According to the National Institute of Mental Health, 1 in 25 American adults suffer from functional impairment due to a mental illness, such as a psychotic or serious mood or anxiety disorder. Post Traumatic Stress Disorder is generally a new "recognized or diagnosed" mental disorder that is afflicting many of our soldiers and veterans.

The 2014 JAMA Psychiatry study found the rate of PTSD among active duty members to be 15 times higher than civilians and the rate of depression to be five times higher than civilians. PTSD is a mental illness often contributing to the growing problem of veterans becoming homeless or committing suicide.


20% of children in the U.S., or 1 in 5, ages 13-18 have or have had a seriously debilitating mental disorder. 


According to the Centers for Disease Control and Prevention  (CDC), in 2015: Suicide was the 10th leading cause of deaths in the U.S. It's the 3RD leading cause of death among individuals between the ages of 10 and 14, and the second leading cause of death among individuals between the ages of 15 and 34!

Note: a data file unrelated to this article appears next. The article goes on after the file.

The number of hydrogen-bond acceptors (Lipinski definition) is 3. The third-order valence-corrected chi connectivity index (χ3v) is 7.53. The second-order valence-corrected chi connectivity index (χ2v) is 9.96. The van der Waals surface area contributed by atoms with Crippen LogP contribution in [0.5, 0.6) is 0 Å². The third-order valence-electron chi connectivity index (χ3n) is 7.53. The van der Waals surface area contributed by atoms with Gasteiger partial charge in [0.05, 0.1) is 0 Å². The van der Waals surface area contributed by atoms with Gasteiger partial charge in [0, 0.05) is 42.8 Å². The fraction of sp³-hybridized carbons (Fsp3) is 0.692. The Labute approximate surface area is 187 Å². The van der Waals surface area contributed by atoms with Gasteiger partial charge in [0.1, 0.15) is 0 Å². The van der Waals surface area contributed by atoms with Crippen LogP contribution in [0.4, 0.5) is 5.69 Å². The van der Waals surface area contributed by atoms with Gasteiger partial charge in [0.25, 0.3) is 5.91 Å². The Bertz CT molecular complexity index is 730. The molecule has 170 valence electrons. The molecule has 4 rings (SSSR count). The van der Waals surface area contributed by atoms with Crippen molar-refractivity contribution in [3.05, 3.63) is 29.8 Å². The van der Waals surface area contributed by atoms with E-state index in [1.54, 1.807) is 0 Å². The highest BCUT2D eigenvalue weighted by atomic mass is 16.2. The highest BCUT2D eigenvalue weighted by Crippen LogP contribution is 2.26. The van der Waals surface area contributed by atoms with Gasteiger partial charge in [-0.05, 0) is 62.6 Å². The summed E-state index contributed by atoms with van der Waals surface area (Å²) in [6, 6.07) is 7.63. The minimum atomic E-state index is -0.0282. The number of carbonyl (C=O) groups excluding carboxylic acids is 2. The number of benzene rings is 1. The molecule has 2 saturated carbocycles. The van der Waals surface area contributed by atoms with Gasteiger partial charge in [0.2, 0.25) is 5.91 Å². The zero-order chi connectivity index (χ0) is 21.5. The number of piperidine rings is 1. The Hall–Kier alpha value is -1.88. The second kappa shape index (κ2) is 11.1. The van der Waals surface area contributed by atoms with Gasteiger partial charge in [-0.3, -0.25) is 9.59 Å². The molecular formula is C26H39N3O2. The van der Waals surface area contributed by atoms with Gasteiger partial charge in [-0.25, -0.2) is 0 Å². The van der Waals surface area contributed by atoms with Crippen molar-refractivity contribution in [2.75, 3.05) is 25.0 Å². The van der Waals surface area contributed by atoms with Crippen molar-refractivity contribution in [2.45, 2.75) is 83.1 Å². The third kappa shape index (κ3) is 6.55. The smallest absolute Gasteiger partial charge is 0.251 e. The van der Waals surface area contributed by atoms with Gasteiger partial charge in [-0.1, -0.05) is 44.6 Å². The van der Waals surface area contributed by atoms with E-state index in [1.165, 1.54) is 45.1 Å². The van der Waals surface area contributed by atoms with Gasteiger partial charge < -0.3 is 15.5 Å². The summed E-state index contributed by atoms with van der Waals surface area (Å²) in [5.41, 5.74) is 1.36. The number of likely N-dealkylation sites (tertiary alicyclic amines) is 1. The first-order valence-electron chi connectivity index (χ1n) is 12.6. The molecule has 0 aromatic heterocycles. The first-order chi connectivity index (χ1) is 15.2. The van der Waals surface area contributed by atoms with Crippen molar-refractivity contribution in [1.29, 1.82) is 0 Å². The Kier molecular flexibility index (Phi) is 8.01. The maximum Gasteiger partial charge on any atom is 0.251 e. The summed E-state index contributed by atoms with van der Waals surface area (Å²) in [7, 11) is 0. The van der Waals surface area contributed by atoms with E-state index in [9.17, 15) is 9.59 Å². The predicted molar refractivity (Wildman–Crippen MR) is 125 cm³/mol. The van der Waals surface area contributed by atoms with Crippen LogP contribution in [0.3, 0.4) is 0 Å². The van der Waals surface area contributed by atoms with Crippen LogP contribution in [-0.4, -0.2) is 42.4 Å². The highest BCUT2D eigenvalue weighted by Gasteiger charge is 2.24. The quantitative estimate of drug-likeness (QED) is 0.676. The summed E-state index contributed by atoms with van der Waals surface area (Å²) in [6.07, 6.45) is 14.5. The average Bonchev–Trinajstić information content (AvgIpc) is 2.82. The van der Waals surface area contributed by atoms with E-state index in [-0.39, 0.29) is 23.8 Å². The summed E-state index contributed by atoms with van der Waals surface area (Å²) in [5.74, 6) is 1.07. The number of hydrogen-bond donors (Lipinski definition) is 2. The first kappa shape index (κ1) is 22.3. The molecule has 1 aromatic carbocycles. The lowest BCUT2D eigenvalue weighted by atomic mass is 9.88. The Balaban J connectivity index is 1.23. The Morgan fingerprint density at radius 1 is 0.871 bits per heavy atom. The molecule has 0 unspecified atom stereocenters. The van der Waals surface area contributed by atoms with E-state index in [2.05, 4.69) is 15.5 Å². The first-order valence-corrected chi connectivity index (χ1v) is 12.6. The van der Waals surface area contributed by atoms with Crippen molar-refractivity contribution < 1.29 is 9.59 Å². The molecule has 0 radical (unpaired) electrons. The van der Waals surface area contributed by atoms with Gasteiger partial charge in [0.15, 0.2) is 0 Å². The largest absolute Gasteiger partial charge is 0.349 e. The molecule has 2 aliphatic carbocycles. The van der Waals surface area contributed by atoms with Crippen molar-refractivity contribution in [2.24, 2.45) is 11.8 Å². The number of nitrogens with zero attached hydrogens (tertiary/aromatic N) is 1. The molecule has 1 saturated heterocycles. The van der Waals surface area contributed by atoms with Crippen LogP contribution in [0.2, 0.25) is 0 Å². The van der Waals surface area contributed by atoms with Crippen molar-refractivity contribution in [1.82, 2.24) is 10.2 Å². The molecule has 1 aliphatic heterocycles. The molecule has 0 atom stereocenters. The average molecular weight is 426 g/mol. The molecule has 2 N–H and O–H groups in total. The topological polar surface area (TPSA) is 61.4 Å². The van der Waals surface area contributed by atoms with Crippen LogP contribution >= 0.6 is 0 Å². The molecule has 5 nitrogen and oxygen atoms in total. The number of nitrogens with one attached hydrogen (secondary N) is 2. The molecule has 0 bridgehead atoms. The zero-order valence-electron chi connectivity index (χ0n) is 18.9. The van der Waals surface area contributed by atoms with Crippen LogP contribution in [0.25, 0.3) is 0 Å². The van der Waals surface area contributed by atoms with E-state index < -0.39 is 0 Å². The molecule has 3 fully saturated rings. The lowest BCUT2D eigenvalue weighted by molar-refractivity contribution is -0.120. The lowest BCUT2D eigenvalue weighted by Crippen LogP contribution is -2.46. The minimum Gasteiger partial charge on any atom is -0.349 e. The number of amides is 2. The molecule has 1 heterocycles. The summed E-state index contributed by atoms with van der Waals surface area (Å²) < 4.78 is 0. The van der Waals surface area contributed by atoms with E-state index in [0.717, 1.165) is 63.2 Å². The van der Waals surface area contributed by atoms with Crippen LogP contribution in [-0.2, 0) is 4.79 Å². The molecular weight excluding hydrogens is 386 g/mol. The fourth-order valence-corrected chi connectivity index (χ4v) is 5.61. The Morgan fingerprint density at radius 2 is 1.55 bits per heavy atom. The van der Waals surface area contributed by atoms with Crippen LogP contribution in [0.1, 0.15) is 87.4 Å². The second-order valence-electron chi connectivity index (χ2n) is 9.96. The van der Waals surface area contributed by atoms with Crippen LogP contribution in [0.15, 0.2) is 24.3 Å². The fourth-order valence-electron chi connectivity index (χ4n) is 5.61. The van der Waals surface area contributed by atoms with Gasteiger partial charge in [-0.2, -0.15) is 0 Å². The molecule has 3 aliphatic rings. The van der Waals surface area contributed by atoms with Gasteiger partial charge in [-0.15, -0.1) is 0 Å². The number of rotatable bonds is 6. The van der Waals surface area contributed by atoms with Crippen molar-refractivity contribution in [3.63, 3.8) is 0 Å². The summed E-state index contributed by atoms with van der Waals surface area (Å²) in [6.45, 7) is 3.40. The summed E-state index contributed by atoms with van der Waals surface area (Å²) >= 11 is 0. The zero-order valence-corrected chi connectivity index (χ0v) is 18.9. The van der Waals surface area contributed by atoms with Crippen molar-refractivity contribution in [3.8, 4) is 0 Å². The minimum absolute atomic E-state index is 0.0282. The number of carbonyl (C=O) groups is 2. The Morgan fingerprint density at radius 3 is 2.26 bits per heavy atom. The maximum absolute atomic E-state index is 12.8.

As of 2017, suicides are not only on the rise in the U.S. but globally. Hope all of you are well and safe!


7 comments:

  1. Hey Mayhem,

    just wanted to say thanks. You deserve
    all the credit. One of you best pieces.
    That's what most people will never learn -
    that comics are so much more to us than
    just fun and entertainment. I also had a few
    comics that gave me powerful messages
    in the childhood. Gonna try and name a
    few in the future.

    Ace

    ReplyDelete
    Replies
    1. Ace, thanks for the suggestion, and your suggestion even inspired yet another post I'll pluck at in the near future. I'd love to hear some of the comic stories that touched you or made you think or gave you a powerful message that helped to shape you as a person. You're right, comics do do this and maybe we don't always realize it.